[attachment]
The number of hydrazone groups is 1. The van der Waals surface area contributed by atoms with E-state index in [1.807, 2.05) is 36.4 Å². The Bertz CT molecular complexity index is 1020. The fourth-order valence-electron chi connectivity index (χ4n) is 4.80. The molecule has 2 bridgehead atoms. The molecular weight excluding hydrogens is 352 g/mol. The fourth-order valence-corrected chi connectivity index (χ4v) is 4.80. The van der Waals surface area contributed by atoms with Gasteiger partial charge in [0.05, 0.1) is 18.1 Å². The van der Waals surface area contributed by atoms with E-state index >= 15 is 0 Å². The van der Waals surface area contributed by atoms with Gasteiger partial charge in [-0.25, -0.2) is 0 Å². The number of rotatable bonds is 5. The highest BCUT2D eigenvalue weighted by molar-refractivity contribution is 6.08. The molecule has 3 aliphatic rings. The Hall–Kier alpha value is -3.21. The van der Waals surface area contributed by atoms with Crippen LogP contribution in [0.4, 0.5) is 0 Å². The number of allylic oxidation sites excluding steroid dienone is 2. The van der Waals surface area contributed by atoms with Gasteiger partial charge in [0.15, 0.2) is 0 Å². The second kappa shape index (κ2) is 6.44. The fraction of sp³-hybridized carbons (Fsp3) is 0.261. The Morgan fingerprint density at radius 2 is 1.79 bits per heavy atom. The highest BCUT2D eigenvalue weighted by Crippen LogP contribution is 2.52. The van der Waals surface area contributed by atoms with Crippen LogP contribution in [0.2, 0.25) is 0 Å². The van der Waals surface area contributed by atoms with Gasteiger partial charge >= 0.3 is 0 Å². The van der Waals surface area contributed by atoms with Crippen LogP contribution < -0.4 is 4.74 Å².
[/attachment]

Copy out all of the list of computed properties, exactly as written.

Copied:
The number of hydrazone groups is 1. The van der Waals surface area contributed by atoms with E-state index in [1.807, 2.05) is 36.4 Å². The Bertz CT molecular complexity index is 1020. The fourth-order valence-electron chi connectivity index (χ4n) is 4.80. The molecule has 2 bridgehead atoms. The molecular weight excluding hydrogens is 352 g/mol. The fourth-order valence-corrected chi connectivity index (χ4v) is 4.80. The van der Waals surface area contributed by atoms with Gasteiger partial charge in [0.05, 0.1) is 18.1 Å². The van der Waals surface area contributed by atoms with E-state index >= 15 is 0 Å². The van der Waals surface area contributed by atoms with Gasteiger partial charge in [-0.25, -0.2) is 0 Å². The number of rotatable bonds is 5. The highest BCUT2D eigenvalue weighted by molar-refractivity contribution is 6.08. The molecule has 3 aliphatic rings. The Hall–Kier alpha value is -3.21. The van der Waals surface area contributed by atoms with Crippen LogP contribution in [0.4, 0.5) is 0 Å². The number of allylic oxidation sites excluding steroid dienone is 2. The van der Waals surface area contributed by atoms with Gasteiger partial charge in [0.15, 0.2) is 0 Å². The second kappa shape index (κ2) is 6.44. The fraction of sp³-hybridized carbons (Fsp3) is 0.261. The Morgan fingerprint density at radius 2 is 1.79 bits per heavy atom. The highest BCUT2D eigenvalue weighted by Crippen LogP contribution is 2.52. The van der Waals surface area contributed by atoms with Crippen LogP contribution in [0.2, 0.25) is 0 Å². The van der Waals surface area contributed by atoms with Gasteiger partial charge >= 0.3 is 0 Å². The van der Waals surface area contributed by atoms with Crippen LogP contribution < -0.4 is 4.74 Å².